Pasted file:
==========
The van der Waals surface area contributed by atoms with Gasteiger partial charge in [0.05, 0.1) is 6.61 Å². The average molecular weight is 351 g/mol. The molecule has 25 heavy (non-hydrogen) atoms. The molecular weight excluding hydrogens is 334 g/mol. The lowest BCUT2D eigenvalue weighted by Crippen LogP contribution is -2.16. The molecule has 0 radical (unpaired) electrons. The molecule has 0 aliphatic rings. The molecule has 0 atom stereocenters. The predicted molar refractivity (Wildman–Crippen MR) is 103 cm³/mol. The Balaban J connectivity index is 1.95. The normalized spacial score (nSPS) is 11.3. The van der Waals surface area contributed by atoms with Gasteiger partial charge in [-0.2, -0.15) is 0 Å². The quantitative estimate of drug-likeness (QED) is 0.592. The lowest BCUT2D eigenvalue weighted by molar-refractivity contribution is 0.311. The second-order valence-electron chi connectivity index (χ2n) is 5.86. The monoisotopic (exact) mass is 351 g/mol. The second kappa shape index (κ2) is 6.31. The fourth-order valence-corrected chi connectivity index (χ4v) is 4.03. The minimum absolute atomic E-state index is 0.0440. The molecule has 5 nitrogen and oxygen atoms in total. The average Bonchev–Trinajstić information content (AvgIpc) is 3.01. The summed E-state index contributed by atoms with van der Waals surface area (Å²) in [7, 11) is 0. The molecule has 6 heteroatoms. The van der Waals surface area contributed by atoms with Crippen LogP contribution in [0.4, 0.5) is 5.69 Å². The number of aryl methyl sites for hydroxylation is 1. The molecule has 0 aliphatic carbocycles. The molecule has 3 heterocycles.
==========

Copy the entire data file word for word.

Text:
The van der Waals surface area contributed by atoms with Gasteiger partial charge in [0.05, 0.1) is 6.61 Å². The average molecular weight is 351 g/mol. The molecule has 25 heavy (non-hydrogen) atoms. The molecular weight excluding hydrogens is 334 g/mol. The lowest BCUT2D eigenvalue weighted by Crippen LogP contribution is -2.16. The molecule has 0 radical (unpaired) electrons. The molecule has 0 aliphatic rings. The molecule has 0 atom stereocenters. The predicted molar refractivity (Wildman–Crippen MR) is 103 cm³/mol. The Balaban J connectivity index is 1.95. The normalized spacial score (nSPS) is 11.3. The van der Waals surface area contributed by atoms with Gasteiger partial charge in [-0.2, -0.15) is 0 Å². The quantitative estimate of drug-likeness (QED) is 0.592. The lowest BCUT2D eigenvalue weighted by molar-refractivity contribution is 0.311. The second-order valence-electron chi connectivity index (χ2n) is 5.86. The monoisotopic (exact) mass is 351 g/mol. The second kappa shape index (κ2) is 6.31. The fourth-order valence-corrected chi connectivity index (χ4v) is 4.03. The minimum absolute atomic E-state index is 0.0440. The molecule has 5 nitrogen and oxygen atoms in total. The average Bonchev–Trinajstić information content (AvgIpc) is 3.01. The summed E-state index contributed by atoms with van der Waals surface area (Å²) in [7, 11) is 0. The molecule has 6 heteroatoms. The van der Waals surface area contributed by atoms with Crippen LogP contribution in [0.4, 0.5) is 5.69 Å². The number of aryl methyl sites for hydroxylation is 1. The molecule has 0 aliphatic carbocycles. The molecule has 3 heterocycles.